Preschool Warfare?

This article from The Cut is first class bonkers, and worth a full read. The picture it paints of battles between factions of the 1% — over the traditions and future of a beloved, private, neighborhood nursery school for the rich and powerful — is unreal. That school is not Gleason Street, but there are resonances here of the power struggles, the privilege, and the dreams parents cultivate for their children.

An excerpt…

“Then there was the board. Once [School Director] Morgano realized it was an advisory committee, and therefore not really the boss of her, she displayed significantly less patience with the members, especially Ashley Phyfe, the new board president, a blonde stay-at-home mom who, according to Morgano, thought she knew everything about education because she’d taught public school for five minutes (It was actually seven years.) The board was well-meaning but, Morgano thought, clueless, as evidenced by what happened with the Diversity Committee, which was formed in 2017, after a request from a parent of the only child of color in her class. After the school rejected a motion to give up legacy spots to allow more diverse children into the school, they’d been spinning their wheels and coming up with piecemeal suggestions like busing children to Grace Church from other neighborhoods. ‘That sounds like more of an idea that would benefit your kids,’ Morgano snapped, and the silence afterward was deafening.

Contextualizing Whiteness

Lina posted a great resource earlier today that detailed some components that comprise “white supremacy culture.”

Last night in rehearsal, we spent more than an hour discussing how the conditions and systems of whiteness manifest themselves — in the school, amongst the council, in governance, in interpersonal relationships between characters, and in the world outside the play.

Some observations that came from that conversation are listed below. The comments have been anonymized.

• “Whiteness has been constructed in the play to be as loomingly present as it is in reality.”
• “Isa’s line about how ‘you can’t have your pet pony black person go on a rampage’ — to be on the school’s parent council, do you have to be a certain kind of black person?”
• “I’m interested in how whiteness is associated with obliviousness — permission to be oblivious. For Gordon, as the cis white head of school, only someone with his status can behave the way he does.”
• “Is part of the way Gordon keeps his position, and how everyone takes care of him, waiting on him, making allowances for him — is it because the POC on the council actually need a white guy as the figurehead?”
• “White people are able to tap out of situations/conversations/the work when it gets tough. This feels connected to Gordon’s desire to ‘just drift’ and basically walk away from this school whose mission is about access and citizenry.”
• “Thinking about ‘code-switching’ in these scenes. In life, there are metaphorical ‘front spaces’ where marginalized people need to perform, and ‘back spaces’ where marginalized people feel more comfortable to be themselves. How do POC interact during the scene with the cocktail party, where there are no white people, but they are still surrounded by the overwhelming presence of whiteness? On top of which, economics, rather than race, becomes a sorting factor with regards to characters’ status.”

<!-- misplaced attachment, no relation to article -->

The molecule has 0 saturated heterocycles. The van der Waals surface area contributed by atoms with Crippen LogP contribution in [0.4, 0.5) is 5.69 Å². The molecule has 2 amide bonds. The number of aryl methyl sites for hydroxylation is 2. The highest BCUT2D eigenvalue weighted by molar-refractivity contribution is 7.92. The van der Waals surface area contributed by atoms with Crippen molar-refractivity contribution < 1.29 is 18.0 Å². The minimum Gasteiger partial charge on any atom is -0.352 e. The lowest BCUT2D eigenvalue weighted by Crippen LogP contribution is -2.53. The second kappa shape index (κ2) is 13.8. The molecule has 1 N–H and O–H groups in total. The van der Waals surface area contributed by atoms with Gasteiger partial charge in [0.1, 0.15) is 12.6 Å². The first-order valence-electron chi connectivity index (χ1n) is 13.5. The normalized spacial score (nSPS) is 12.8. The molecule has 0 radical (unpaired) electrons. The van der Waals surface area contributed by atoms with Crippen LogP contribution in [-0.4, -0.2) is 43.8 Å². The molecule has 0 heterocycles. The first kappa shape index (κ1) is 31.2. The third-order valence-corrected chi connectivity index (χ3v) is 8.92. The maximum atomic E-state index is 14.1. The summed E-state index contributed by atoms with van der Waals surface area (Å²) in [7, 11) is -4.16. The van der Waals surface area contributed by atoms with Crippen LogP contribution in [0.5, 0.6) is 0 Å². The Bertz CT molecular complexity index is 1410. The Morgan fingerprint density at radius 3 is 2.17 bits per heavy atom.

• “I read recently Domination and the Arts of Resistance — it touches on front space vs back space. People in positions of power have the ability to be more casual in spaces of performance. In the cocktail party scene, Kim comes out and almost says that they need Christine to substitute for Ann on the council because they don’t want the composition of the council to shift to become more white.”
• “Whiteness as an ideology exists outside of bodies, even in a place with a plurality of black and brown people.”
• “Black people are hyper visible in some spaces while being simultaneously invisible in those same spaces. Like the way that Val presumes Christine isn’t a member of the parents council, and instead is a stranger who got lost on the way to CVS. Then, at the same time, Christine is featured in the fundraising videos as the diverse face to represent the school.”
• “There are some POC characters who are aware they’re in white spaces, and play differently to that.”
• “Marginalized people in white spaces are often called on to leverage their identity as a selling point. Like Christine is asked to do as a black woman of a lower economic status, or like Kyle has probably been asked to do with regards to their black trans identity.”
• “Wealth and whiteness are often linked, but that does not hold true in this play. Money is all over this play all the time, and the some of the wealthiest characters are POC. The most economically disadvantaged character is white, but has positional power as the Vice-Prolocutor of the council.”
• “Kirsten is looking at the issue of substitution — how white culture looks to simply substitute people of color for one another, such as we see with Ann and Christine.”

White Supremacy Culture

Built by dismantlingracism.org who offered organizations support in creating anti-racist movements in their environments.
Through their years of doing this work they created a list of characteristics of white supremacy that show up in our culture and harm us.

Highly recommend reading the whole document.

White Supremacy Culture
The above link has details on the following characteristics as well as their “antidotes”
– Perfectionism
– Sense of Urgency
– Defensiveness
– Quantity Over Quality
– Worship of the Written Word
– Paternalism
– Either/Or Thinking
– Power Hoarding
– Fear of Open Conflict
– Individualism
– Progress is Bigger, More
– Objectivity
– Right to Comfort

Think about these different characteristics and how we are harmed or helped by these characteristics.